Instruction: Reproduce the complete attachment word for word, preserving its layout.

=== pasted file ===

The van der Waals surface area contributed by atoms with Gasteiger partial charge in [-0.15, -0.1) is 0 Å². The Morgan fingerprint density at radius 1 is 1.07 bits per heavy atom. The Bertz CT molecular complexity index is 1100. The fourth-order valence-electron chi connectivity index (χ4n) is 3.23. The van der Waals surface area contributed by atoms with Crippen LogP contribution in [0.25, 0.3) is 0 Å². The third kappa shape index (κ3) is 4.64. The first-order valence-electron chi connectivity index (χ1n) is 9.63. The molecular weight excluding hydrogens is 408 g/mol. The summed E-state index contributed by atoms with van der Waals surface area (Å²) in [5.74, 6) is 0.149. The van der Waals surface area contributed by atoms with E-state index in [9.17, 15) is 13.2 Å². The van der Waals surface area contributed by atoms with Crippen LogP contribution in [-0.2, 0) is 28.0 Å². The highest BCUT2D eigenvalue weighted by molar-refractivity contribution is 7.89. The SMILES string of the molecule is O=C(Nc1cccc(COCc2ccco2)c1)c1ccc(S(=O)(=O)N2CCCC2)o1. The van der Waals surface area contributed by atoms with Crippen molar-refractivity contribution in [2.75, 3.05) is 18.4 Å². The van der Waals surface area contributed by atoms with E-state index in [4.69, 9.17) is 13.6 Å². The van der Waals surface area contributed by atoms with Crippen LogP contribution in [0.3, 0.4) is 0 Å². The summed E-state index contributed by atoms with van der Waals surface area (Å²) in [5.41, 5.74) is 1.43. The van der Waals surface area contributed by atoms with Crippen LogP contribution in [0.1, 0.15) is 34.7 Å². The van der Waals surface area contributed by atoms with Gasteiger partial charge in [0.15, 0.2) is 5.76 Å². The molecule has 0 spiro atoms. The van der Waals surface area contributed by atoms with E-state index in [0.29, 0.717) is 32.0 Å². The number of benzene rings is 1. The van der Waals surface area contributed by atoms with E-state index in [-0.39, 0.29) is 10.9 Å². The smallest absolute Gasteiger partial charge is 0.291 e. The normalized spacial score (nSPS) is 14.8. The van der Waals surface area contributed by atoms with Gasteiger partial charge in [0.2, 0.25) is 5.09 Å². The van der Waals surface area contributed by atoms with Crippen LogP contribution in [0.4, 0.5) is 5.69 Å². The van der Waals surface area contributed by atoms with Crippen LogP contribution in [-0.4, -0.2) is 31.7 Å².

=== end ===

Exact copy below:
The van der Waals surface area contributed by atoms with Gasteiger partial charge in [-0.15, -0.1) is 0 Å². The Morgan fingerprint density at radius 1 is 1.07 bits per heavy atom. The Bertz CT molecular complexity index is 1100. The fourth-order valence-electron chi connectivity index (χ4n) is 3.23. The van der Waals surface area contributed by atoms with Crippen LogP contribution in [0.25, 0.3) is 0 Å². The third kappa shape index (κ3) is 4.64. The first-order valence-electron chi connectivity index (χ1n) is 9.63. The molecular weight excluding hydrogens is 408 g/mol. The summed E-state index contributed by atoms with van der Waals surface area (Å²) in [5.74, 6) is 0.149. The van der Waals surface area contributed by atoms with E-state index in [9.17, 15) is 13.2 Å². The van der Waals surface area contributed by atoms with Crippen LogP contribution in [-0.2, 0) is 28.0 Å². The highest BCUT2D eigenvalue weighted by molar-refractivity contribution is 7.89. The SMILES string of the molecule is O=C(Nc1cccc(COCc2ccco2)c1)c1ccc(S(=O)(=O)N2CCCC2)o1. The van der Waals surface area contributed by atoms with Crippen molar-refractivity contribution in [2.75, 3.05) is 18.4 Å². The van der Waals surface area contributed by atoms with E-state index in [4.69, 9.17) is 13.6 Å². The van der Waals surface area contributed by atoms with Crippen LogP contribution in [0.3, 0.4) is 0 Å². The summed E-state index contributed by atoms with van der Waals surface area (Å²) in [5.41, 5.74) is 1.43. The van der Waals surface area contributed by atoms with Crippen LogP contribution in [0.1, 0.15) is 34.7 Å². The van der Waals surface area contributed by atoms with Gasteiger partial charge in [0.15, 0.2) is 5.76 Å². The molecule has 0 spiro atoms. The van der Waals surface area contributed by atoms with E-state index in [0.29, 0.717) is 32.0 Å². The number of benzene rings is 1. The van der Waals surface area contributed by atoms with E-state index in [-0.39, 0.29) is 10.9 Å². The smallest absolute Gasteiger partial charge is 0.291 e. The normalized spacial score (nSPS) is 14.8. The van der Waals surface area contributed by atoms with Gasteiger partial charge in [0.2, 0.25) is 5.09 Å². The van der Waals surface area contributed by atoms with Crippen LogP contribution in [0.4, 0.5) is 5.69 Å². The van der Waals surface area contributed by atoms with Crippen LogP contribution in [-0.4, -0.2) is 31.7 Å².